[Show abstract][Hide abstract] ABSTRACT: Membrane modifications in sperm cells represent a key step in sperm capacitation; however, the molecular basis of these modifications is not fully understood. Ezrin is the best-studied member of the ezrin/radixin/merlin family. As a cross-linker between the cortical cytoskeleton and plasma membrane proteins, ezrin contributes to remodeling of the membrane surface structure. Furthermore, activated ezrin and the Rho dissociation inhibitor, RhoGDI, promote the formation of cortical cytoskeleton-polymerized actin through Rho activation. Thus, ezrin, actin, RhoGDI, Rho and plasma membrane proteins form a complicated network in vivo, which contributes to the assembly of the structure of the membrane surface. Previously, we showed that ezrin and RhoGDI1 are expressed in human testes. Thus, we sought to determine whether the ezrin-RhoGDI1-actin-membrane protein network has a role in human sperm capacitation. Our results by Western blot indicate that ezrin is activated by phosphorylation of the threonine567 residue during capacitation. Co-immunoprecipitation studies revealed that, during sperm capacitation, the interaction between ezrin and RhoGDI1 increases, and phosphostaining of two dimensional electrophoresis gels showed that RhoGDI1 is phosphorylated, suggesting that RhoGDI1 dissociates from RhoA and leads to actin polymerization on the sperm head. We speculate that activated ezrin interacts with polymerized actin and the glycosylated membrane protein cd44 after capacitation. Blocking sperm capacitation using ezrin- or actin-specific monoclonal antibodies decreases their acrosome reaction (AR) rate, but has no effect on the AR alone. Taken together, our results show that a network consisting of ezrin, RhoGDI1, RhoA, F-actin and membrane proteins functions to influence the modifications that occur on the membrane of the sperm head during human sperm capacitation.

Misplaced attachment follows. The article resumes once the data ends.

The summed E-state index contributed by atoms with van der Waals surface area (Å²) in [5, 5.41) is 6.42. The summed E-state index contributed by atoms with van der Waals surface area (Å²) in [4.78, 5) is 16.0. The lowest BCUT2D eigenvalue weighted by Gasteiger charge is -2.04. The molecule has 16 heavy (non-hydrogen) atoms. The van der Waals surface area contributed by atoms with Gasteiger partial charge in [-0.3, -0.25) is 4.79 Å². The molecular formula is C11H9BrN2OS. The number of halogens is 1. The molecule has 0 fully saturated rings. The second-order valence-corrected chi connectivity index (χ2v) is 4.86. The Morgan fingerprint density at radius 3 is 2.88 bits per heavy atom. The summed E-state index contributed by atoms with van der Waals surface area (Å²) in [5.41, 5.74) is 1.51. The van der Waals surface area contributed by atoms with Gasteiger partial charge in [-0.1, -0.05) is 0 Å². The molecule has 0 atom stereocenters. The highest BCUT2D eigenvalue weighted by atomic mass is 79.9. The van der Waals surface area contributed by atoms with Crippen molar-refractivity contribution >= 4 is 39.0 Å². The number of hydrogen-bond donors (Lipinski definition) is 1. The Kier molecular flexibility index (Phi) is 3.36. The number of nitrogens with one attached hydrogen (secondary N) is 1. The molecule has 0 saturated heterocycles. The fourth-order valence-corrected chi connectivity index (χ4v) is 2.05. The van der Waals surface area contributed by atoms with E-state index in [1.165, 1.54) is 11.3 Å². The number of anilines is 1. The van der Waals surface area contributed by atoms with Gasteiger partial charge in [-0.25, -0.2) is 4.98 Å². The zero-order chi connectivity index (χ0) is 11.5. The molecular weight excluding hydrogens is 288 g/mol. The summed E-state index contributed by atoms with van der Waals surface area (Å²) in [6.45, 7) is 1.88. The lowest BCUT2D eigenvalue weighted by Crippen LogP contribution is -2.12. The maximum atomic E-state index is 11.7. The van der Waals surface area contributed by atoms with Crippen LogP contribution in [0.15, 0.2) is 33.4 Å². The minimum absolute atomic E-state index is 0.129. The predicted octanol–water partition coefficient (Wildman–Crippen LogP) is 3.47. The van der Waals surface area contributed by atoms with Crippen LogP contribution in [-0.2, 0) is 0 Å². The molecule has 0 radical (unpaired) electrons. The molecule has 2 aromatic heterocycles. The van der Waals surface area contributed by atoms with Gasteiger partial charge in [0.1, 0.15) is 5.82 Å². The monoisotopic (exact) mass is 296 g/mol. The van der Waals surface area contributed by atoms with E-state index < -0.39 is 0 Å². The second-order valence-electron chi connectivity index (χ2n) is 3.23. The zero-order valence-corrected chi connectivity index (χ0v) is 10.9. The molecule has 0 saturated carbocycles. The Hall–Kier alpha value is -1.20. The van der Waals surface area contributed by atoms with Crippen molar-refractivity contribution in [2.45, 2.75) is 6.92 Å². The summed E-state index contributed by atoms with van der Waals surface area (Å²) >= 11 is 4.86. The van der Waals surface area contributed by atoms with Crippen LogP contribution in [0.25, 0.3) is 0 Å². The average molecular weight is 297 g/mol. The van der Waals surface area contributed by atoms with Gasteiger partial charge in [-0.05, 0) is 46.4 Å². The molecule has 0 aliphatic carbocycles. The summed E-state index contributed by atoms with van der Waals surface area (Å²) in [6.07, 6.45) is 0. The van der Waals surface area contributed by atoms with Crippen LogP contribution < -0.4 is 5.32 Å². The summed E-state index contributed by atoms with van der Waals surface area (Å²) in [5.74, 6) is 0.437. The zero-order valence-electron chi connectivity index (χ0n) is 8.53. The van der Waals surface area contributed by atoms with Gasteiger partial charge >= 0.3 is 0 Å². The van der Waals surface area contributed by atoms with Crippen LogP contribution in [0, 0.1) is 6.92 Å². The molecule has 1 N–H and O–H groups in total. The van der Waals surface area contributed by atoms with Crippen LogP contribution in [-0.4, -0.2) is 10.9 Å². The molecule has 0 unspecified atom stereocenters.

Asian Journal of Andrology 09/2010; 12(5):667-76. DOI:10.1038/aja.2010.79 · 2.60 Impact Factor